Speeches Archive

Speaking to Texas Water Day

Remarks Delivered By:
Michael L. Connor, Commissioner

Cannon House Office Building, Washington, D.C.

February 01, 2012

The President, in his State of the Union address, talked about an economy built to last. He mentioned Hoover Dam, he did mention water mining, the water resources programs, he talked about manufacturing, about training, about energy, of course all of those are foundational to our economy.

I believe that water is foundational to our economy also. I think from that standpoint we've been pretty successful at the Bureau of Reclamation of making that point, getting support for our programs.

The reality is that the needs will, as far as I can see, outstrip the available resources. We are getting, in this budget climate, I think the Bureau of Reclamation, is in some pretty good support both on Capitol Hill and within the administration for gearing up our programs. We kind of look at that message threefold.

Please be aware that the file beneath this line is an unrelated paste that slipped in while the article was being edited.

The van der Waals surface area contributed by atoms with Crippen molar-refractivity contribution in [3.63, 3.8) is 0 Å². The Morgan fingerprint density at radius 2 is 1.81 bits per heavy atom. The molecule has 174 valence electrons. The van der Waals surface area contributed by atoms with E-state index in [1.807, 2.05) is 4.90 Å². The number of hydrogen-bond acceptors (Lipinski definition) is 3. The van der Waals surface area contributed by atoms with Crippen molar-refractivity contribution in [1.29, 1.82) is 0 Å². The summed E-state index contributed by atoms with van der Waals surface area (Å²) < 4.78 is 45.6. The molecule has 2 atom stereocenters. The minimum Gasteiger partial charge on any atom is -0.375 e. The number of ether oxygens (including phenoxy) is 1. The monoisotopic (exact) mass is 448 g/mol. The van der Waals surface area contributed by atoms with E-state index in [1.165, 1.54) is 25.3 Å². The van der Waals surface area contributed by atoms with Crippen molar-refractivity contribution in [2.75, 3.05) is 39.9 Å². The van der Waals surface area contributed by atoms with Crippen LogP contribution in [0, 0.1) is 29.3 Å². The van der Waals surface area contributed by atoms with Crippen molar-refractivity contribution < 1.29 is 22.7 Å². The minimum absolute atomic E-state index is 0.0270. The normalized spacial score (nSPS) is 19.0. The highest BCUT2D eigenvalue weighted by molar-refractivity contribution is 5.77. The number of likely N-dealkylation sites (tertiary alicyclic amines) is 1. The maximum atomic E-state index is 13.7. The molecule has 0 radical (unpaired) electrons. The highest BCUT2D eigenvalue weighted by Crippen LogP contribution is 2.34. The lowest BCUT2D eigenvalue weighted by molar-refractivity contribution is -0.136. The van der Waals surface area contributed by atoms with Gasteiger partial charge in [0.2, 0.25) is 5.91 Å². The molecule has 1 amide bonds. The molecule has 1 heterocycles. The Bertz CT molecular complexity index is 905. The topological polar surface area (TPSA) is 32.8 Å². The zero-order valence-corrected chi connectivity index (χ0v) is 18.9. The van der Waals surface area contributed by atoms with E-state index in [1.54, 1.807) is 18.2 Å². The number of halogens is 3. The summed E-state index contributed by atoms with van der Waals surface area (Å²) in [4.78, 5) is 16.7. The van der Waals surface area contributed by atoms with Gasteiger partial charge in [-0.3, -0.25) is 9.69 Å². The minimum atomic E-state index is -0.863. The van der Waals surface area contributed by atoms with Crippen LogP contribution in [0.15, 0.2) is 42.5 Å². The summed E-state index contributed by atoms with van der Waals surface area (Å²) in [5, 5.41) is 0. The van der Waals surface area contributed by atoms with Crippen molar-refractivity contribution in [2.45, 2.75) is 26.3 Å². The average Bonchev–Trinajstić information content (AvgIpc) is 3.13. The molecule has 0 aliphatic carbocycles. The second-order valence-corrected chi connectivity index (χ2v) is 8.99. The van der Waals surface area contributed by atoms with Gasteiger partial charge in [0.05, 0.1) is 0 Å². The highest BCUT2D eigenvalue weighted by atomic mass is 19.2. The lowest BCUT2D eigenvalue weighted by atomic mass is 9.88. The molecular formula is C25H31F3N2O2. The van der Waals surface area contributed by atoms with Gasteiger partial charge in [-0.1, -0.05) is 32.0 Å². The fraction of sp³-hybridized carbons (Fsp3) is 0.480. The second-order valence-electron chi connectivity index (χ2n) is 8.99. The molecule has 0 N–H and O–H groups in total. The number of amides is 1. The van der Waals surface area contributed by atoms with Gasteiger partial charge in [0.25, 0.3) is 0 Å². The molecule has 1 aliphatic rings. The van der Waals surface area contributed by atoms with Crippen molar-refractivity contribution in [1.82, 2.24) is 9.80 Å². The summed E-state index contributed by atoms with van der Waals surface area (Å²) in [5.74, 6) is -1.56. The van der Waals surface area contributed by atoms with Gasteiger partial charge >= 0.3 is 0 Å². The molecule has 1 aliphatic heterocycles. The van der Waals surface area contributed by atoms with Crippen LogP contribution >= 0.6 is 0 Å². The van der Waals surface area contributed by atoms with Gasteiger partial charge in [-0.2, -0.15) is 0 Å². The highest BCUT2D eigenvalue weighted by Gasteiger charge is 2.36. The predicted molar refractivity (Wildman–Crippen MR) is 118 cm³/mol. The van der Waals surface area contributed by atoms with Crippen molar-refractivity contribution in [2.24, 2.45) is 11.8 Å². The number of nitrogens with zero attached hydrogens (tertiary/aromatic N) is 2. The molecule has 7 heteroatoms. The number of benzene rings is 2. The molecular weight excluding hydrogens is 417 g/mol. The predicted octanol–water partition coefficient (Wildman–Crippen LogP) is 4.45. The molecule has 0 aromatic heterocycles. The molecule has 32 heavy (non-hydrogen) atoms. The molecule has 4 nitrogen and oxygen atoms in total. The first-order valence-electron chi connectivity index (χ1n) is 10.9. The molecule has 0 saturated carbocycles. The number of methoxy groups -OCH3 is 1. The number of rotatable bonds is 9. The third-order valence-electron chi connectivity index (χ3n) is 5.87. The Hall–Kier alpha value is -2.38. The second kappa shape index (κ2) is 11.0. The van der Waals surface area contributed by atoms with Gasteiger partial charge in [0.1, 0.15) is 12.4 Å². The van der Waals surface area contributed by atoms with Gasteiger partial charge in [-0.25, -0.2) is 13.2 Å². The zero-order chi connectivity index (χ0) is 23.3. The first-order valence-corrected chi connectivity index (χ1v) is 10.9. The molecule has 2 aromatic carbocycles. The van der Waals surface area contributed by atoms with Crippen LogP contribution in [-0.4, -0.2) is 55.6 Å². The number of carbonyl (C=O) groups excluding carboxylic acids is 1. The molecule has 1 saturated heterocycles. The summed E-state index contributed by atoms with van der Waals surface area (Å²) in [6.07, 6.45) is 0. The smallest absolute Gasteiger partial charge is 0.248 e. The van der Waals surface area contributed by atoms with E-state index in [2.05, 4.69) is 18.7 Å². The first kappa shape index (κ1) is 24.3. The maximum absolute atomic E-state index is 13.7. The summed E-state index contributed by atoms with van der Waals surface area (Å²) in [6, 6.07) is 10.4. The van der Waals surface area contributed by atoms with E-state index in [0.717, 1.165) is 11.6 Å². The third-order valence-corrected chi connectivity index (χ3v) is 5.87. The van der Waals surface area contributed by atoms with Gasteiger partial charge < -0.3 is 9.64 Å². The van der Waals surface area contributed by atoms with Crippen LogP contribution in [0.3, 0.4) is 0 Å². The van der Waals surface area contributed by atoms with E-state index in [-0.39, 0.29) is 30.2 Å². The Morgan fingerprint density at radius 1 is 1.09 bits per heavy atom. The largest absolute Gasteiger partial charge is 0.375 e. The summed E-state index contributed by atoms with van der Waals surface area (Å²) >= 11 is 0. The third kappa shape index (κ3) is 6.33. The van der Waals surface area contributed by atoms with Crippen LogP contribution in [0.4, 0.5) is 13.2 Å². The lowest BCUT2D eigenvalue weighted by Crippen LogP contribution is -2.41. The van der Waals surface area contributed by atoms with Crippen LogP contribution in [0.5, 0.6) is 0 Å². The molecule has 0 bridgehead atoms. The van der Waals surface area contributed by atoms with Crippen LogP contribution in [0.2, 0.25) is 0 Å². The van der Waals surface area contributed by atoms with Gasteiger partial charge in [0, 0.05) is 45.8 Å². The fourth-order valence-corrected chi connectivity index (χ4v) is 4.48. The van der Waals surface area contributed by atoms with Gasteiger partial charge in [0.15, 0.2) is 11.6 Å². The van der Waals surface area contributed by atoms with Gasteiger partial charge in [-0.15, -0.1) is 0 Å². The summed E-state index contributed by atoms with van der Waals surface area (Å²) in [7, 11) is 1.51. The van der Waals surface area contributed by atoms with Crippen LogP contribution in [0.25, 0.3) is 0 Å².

We stress the value of the investments in the Bureau of Reclamation projects and programs, and the Department of the Interior Secretary Salazar's been blazed with focus on stressing the economic benefits from the programs and Interior. We've done a couple of economic reports. The last one that came out was June of last year that showed the value, water, energy, and recreation services that the Bureau of Reclamation's facilities are able to provide, the raw value of that is $19.6 billion per year.

The economic spin-off benefits associated with those commodities, energy, recreation, etc. is $55 billion in the economy, and overall that supports about 416,000 jobs per year. So, I look at that as a pretty good story to tell for an agency that survives on about a billion dollars of appropriated dollars every year, to have those kinds of benefits.